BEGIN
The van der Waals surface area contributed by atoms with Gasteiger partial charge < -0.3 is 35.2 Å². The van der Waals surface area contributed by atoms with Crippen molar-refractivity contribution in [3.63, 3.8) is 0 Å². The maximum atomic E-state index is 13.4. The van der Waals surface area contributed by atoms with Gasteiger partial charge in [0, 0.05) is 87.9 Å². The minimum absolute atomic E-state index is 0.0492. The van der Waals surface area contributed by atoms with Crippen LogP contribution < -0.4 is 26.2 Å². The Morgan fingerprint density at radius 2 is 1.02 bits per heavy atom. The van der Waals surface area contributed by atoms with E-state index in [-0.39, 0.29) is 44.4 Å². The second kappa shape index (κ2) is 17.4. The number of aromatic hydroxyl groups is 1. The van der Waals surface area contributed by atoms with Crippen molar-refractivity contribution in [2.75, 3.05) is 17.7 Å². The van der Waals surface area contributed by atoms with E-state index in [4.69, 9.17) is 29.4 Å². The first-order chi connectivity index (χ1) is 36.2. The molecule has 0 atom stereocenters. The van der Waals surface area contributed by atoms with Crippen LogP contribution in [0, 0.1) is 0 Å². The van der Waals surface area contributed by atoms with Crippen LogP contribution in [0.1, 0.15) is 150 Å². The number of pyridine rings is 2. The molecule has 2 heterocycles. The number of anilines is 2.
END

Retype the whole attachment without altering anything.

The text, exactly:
The van der Waals surface area contributed by atoms with Gasteiger partial charge < -0.3 is 35.2 Å². The van der Waals surface area contributed by atoms with Crippen molar-refractivity contribution in [3.63, 3.8) is 0 Å². The maximum atomic E-state index is 13.4. The van der Waals surface area contributed by atoms with Gasteiger partial charge in [0, 0.05) is 87.9 Å². The minimum absolute atomic E-state index is 0.0492. The van der Waals surface area contributed by atoms with Crippen LogP contribution < -0.4 is 26.2 Å². The Morgan fingerprint density at radius 2 is 1.02 bits per heavy atom. The van der Waals surface area contributed by atoms with E-state index in [-0.39, 0.29) is 44.4 Å². The second kappa shape index (κ2) is 17.4. The number of aromatic hydroxyl groups is 1. The van der Waals surface area contributed by atoms with Crippen molar-refractivity contribution in [2.75, 3.05) is 17.7 Å². The van der Waals surface area contributed by atoms with E-state index in [4.69, 9.17) is 29.4 Å². The first-order chi connectivity index (χ1) is 36.2. The molecule has 0 atom stereocenters. The van der Waals surface area contributed by atoms with Crippen LogP contribution in [0, 0.1) is 0 Å². The van der Waals surface area contributed by atoms with Crippen LogP contribution in [0.1, 0.15) is 150 Å². The number of pyridine rings is 2. The molecule has 2 heterocycles. The number of anilines is 2.